Karyn Sandiford and some of her friends were enjoying a pleasant day at the beach in Lytham St. Annes, United Kingdom, when dark clouds suddenly started to gather. Before the group heard thunder, they felt a tingling sensation on their arms, and Sandiford states her hair began to stand on end. 

Once she reached home, Sandiford researched similar events and realized she had a close call with something potentially very dangerous. Milliseconds before lightning strikes, negative ions come down toward the Earth. This causes a positive charge to reach upward from the ground – these positive charges are usually emitted from high points or metal objects and they are known as “positive streamers.”

When negative ions move down toward the ground from the cloud – a process called “stepped ladder” – they often pause and change direction in case they cannot find a path to meet with a positive streamer. This entire process can repeat up to 10,000 times in just 1/20th of a second. A lightning strike occurs only once a channel is established, and positive ions start moving through the channel — sometimes multiple times.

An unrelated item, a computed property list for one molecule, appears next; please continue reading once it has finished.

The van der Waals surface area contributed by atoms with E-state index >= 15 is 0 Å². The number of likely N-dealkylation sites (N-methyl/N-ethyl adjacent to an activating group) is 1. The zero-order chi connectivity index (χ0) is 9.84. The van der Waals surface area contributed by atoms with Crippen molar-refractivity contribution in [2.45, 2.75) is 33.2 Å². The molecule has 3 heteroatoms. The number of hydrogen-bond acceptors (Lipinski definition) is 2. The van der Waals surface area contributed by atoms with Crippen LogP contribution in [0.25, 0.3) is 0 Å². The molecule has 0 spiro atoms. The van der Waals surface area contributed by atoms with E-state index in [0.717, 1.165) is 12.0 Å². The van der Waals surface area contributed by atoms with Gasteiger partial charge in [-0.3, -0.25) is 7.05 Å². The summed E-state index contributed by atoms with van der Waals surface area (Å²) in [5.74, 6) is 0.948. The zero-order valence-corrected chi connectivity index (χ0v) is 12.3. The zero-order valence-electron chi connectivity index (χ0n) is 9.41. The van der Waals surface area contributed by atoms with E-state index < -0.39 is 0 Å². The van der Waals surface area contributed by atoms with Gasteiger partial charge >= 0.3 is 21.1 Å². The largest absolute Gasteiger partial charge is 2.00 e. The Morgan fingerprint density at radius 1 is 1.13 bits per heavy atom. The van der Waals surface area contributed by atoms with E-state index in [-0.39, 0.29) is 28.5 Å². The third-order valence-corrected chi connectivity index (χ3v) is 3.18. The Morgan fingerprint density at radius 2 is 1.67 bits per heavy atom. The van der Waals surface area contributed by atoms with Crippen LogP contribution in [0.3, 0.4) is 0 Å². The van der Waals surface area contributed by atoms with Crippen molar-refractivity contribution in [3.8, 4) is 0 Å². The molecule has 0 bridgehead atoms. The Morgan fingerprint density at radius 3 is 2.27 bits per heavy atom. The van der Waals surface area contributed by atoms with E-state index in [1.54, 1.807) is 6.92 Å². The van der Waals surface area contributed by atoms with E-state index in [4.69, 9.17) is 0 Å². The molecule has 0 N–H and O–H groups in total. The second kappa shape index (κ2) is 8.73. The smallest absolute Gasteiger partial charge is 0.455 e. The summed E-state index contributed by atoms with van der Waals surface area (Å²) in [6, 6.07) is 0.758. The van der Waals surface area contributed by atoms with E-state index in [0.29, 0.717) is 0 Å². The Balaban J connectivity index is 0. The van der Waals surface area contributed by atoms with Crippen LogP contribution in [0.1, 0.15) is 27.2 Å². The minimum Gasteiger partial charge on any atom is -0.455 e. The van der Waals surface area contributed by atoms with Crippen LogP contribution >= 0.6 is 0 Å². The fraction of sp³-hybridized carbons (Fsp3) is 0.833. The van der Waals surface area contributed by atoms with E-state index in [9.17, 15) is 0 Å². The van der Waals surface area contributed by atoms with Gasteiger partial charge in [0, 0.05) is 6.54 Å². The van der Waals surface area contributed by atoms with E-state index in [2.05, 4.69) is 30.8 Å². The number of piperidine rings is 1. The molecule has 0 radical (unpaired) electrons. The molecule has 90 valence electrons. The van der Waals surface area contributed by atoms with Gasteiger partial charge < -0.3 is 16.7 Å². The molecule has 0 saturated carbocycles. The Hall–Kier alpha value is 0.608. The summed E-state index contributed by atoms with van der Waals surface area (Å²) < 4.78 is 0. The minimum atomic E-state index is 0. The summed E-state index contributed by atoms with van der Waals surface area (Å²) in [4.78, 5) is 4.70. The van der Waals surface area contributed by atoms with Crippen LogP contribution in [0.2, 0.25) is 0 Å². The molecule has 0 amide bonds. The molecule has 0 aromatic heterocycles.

Sometimes, when people serve as positive streamers, they can get injured, even if the lighting strike happens to connect via a different channel. 

About this event, Chris Vagasky, a meteorologist at Vaisala, said, “In incidents like this, there is a lot of electric charge in the atmosphere … I wouldn’t call these upward streamers, per se, as those occur when the stepped leader is approaching the ground.”

About eight weeks before Sandiford had this close call at the beach, a 9-year-old was killed after being struck by lightning on a soccer field that is located just 2 miles away from the beach. 

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